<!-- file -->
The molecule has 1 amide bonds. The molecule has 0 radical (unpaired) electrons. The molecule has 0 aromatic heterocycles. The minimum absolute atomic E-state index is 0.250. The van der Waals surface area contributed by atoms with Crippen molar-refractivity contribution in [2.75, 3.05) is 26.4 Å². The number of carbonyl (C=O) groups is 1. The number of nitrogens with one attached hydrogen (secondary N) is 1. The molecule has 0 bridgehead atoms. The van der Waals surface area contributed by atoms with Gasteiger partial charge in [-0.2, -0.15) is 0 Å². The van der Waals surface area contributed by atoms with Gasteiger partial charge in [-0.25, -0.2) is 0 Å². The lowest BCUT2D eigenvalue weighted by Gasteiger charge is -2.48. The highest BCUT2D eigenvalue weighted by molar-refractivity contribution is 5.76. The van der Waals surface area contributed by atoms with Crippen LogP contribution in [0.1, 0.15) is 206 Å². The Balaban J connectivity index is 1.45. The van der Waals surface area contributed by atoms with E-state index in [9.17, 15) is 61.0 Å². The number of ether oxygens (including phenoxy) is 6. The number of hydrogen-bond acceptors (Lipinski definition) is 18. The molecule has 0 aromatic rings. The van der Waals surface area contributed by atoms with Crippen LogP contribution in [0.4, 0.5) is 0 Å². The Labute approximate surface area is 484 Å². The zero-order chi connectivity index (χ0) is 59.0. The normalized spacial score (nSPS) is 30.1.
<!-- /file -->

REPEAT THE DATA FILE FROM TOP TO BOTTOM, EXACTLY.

The molecule has 1 amide bonds. The molecule has 0 radical (unpaired) electrons. The molecule has 0 aromatic heterocycles. The minimum absolute atomic E-state index is 0.250. The van der Waals surface area contributed by atoms with Crippen molar-refractivity contribution in [2.75, 3.05) is 26.4 Å². The number of carbonyl (C=O) groups is 1. The number of nitrogens with one attached hydrogen (secondary N) is 1. The molecule has 0 bridgehead atoms. The van der Waals surface area contributed by atoms with Gasteiger partial charge in [-0.2, -0.15) is 0 Å². The van der Waals surface area contributed by atoms with Gasteiger partial charge in [-0.25, -0.2) is 0 Å². The lowest BCUT2D eigenvalue weighted by Gasteiger charge is -2.48. The highest BCUT2D eigenvalue weighted by molar-refractivity contribution is 5.76. The van der Waals surface area contributed by atoms with Crippen LogP contribution in [0.1, 0.15) is 206 Å². The Balaban J connectivity index is 1.45. The van der Waals surface area contributed by atoms with E-state index in [9.17, 15) is 61.0 Å². The number of ether oxygens (including phenoxy) is 6. The number of hydrogen-bond acceptors (Lipinski definition) is 18. The molecule has 0 aromatic rings. The van der Waals surface area contributed by atoms with Crippen LogP contribution in [0.4, 0.5) is 0 Å². The Labute approximate surface area is 484 Å². The zero-order chi connectivity index (χ0) is 59.0. The normalized spacial score (nSPS) is 30.1.